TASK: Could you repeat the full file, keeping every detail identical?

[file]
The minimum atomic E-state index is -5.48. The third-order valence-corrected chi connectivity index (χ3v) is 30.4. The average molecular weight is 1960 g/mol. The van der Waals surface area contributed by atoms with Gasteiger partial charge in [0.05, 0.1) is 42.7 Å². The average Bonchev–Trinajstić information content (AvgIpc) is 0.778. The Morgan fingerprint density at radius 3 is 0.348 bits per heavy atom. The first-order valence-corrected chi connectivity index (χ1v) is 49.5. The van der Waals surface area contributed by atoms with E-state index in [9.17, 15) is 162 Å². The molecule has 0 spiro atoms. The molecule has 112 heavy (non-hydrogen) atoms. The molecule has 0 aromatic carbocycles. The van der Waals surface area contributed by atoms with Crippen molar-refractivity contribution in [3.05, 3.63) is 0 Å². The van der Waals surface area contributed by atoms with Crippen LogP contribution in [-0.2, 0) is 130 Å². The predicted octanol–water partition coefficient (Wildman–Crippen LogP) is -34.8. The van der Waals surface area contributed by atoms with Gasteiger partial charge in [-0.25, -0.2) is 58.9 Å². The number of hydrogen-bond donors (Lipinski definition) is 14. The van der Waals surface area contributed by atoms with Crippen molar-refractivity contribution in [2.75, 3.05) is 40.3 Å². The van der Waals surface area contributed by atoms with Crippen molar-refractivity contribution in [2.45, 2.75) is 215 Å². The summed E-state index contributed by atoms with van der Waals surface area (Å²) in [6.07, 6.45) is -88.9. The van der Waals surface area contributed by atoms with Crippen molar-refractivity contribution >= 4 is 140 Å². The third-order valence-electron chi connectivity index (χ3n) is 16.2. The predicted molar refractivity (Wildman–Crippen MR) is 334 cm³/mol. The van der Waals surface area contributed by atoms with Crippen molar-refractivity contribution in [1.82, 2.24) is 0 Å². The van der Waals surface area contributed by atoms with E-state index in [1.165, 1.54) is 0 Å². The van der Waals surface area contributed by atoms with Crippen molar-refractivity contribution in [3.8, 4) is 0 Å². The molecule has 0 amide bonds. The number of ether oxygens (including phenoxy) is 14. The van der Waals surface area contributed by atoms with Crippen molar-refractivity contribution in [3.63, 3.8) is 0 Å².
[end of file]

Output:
The minimum atomic E-state index is -5.48. The third-order valence-corrected chi connectivity index (χ3v) is 30.4. The average molecular weight is 1960 g/mol. The van der Waals surface area contributed by atoms with Gasteiger partial charge in [0.05, 0.1) is 42.7 Å². The average Bonchev–Trinajstić information content (AvgIpc) is 0.778. The Morgan fingerprint density at radius 3 is 0.348 bits per heavy atom. The first-order valence-corrected chi connectivity index (χ1v) is 49.5. The van der Waals surface area contributed by atoms with E-state index in [9.17, 15) is 162 Å². The molecule has 0 spiro atoms. The molecule has 112 heavy (non-hydrogen) atoms. The molecule has 0 aromatic carbocycles. The van der Waals surface area contributed by atoms with Crippen molar-refractivity contribution in [3.05, 3.63) is 0 Å². The van der Waals surface area contributed by atoms with Crippen LogP contribution in [-0.2, 0) is 130 Å². The predicted octanol–water partition coefficient (Wildman–Crippen LogP) is -34.8. The van der Waals surface area contributed by atoms with Gasteiger partial charge in [-0.25, -0.2) is 58.9 Å². The number of hydrogen-bond donors (Lipinski definition) is 14. The van der Waals surface area contributed by atoms with Crippen molar-refractivity contribution in [2.75, 3.05) is 40.3 Å². The van der Waals surface area contributed by atoms with Crippen molar-refractivity contribution in [2.45, 2.75) is 215 Å². The summed E-state index contributed by atoms with van der Waals surface area (Å²) in [6.07, 6.45) is -88.9. The van der Waals surface area contributed by atoms with Crippen molar-refractivity contribution >= 4 is 140 Å². The third-order valence-electron chi connectivity index (χ3n) is 16.2. The predicted molar refractivity (Wildman–Crippen MR) is 334 cm³/mol. The van der Waals surface area contributed by atoms with Crippen molar-refractivity contribution in [1.82, 2.24) is 0 Å². The van der Waals surface area contributed by atoms with E-state index in [1.165, 1.54) is 0 Å². The van der Waals surface area contributed by atoms with Crippen molar-refractivity contribution in [3.8, 4) is 0 Å². The molecule has 0 amide bonds. The number of ether oxygens (including phenoxy) is 14. The van der Waals surface area contributed by atoms with Crippen molar-refractivity contribution in [3.63, 3.8) is 0 Å².